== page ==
• Brooklyn District Attorney Ken Thompson, together with [other New York City officials] announced that the owner of a Flatbush apartment building that was illegally subdivided has been indicted on manslaughter and other charges stemming from a fatal fire that left one tenant dead and nine others, including four children, injured.
    The District Attorney identified the defendant as Luckner Lorient, 78, of East Flatbush, Brooklyn. He was arraigned [...] on a 14-count indictment in which he is charged with second-degree manslaughter, criminally negligent homicide, second-degree reckless endangerment, third-degree assault and endangering the welfare of a child. The defendant was ordered held on bail of $1 million cash or $2 million bond and ordered to return to court on August 10, 2016. He faces up to 15 years in prison if convicted of the top count.

    The District Attorney said that, according to the indictment, Lorient was the owner of 1434 Flatbush Avenue, a three-story, wood-frame building with a commercial space on the first floor, residential apartments on the second and third floors, and a cellar. The second and third floor apartments were designed to be one-family railroad apartments, but had allegedly been illegally converted by Lorient into SROs (single-room occupancy), with six separate rooms on the second floor and five separate rooms on the first floor. A total of 23 tenants occupied those 11 rooms.

    On November 19, 2014, at approximately 12:39 a.m., a fire enveloped 1434 Flatbush Avenue, according to the indictment, after a water cooler on the second floor ignited as a result of being connected to an overloaded electrical circuit. The fire spread quickly to the floor, walls and ceiling of a living room and simultaneously spread through the second floor hallway and up the stairs to the third floor. Twenty of the 23 tenants were home at the time, most of them sleeping.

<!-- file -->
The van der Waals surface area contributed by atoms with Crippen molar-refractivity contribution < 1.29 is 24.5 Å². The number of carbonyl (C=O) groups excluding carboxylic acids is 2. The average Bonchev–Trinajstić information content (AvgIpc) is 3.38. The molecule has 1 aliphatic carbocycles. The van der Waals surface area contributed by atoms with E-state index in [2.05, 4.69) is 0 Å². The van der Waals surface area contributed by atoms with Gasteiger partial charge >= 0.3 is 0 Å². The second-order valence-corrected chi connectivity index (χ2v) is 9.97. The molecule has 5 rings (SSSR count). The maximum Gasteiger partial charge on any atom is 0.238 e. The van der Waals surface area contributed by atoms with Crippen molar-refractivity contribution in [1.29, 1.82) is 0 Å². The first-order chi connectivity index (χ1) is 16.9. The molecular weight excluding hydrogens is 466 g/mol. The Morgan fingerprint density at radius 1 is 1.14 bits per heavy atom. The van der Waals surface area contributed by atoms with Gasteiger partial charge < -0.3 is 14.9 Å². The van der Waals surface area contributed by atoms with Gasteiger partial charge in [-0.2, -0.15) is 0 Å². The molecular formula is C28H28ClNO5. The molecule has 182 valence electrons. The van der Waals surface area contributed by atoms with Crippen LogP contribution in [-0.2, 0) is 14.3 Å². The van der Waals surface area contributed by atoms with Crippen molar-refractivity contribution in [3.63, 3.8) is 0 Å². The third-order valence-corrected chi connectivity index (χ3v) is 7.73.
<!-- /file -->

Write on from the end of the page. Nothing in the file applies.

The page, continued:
The tenants on the second floor escaped on their own or with the assistance of firefighters. The tenants on the third floor were either trapped or overcome by smoke and lost consciousness. Firefighters rescued six unconscious tenants from rooms and hallways on the third floor. Many of the tenants suffered moderate to severe smoke inhalation and three were seriously burned. A 24-year-old man, Jeff Frederic, died of smoke inhalation.

    Lorient, who was the pastor of a church located on the ground floor, is alleged to have recklessly disregarded safety issues, despite numerous violations and vacate orders variously issued by the New York City Department of Buildings, Department of Housing Preservation and Development and the New York City Fire Department dating back more than 10 years. It is alleged that Lorient filed false documents asserting he was no longer operating the building as an illegal SRO, but after inspections confirming his assertions he quickly converted the building back to the illegal SRO.

    Furthermore, it is alleged, because of the conversion there were power strips and multiple extension cords in every room, and stretched into hallways, and electrical outages due to overloads were a common occurrence – which Lorient knew because of notices of violations received from HPD.

    In fact, according to the investigation, nearly every room had a television and refrigerator and many had air conditioners, space heaters, microwaves, cell phone chargers, laptops and hot plates – seriously comprising the electrical system. A tenant on the second floor had an electric water cooler. The overloaded system caused a wire to the water cooler to overheat and erupt.

    In addition, the building failed to offer two means of egress, as required by law, and the single fire escape for the building was inoperable.
For more, see Flatbush Landlord Indicted for Manslaughter in Connection With Fatal Fire That Left One Dead and Nine Injured (Defendant Illegally Subdivided Apartments Leading to Unsafe Conditions).

Murder Suspect Allegedly Confesses To Killing Friend, Then Hijacking Title To Victim's Home With Forged Deed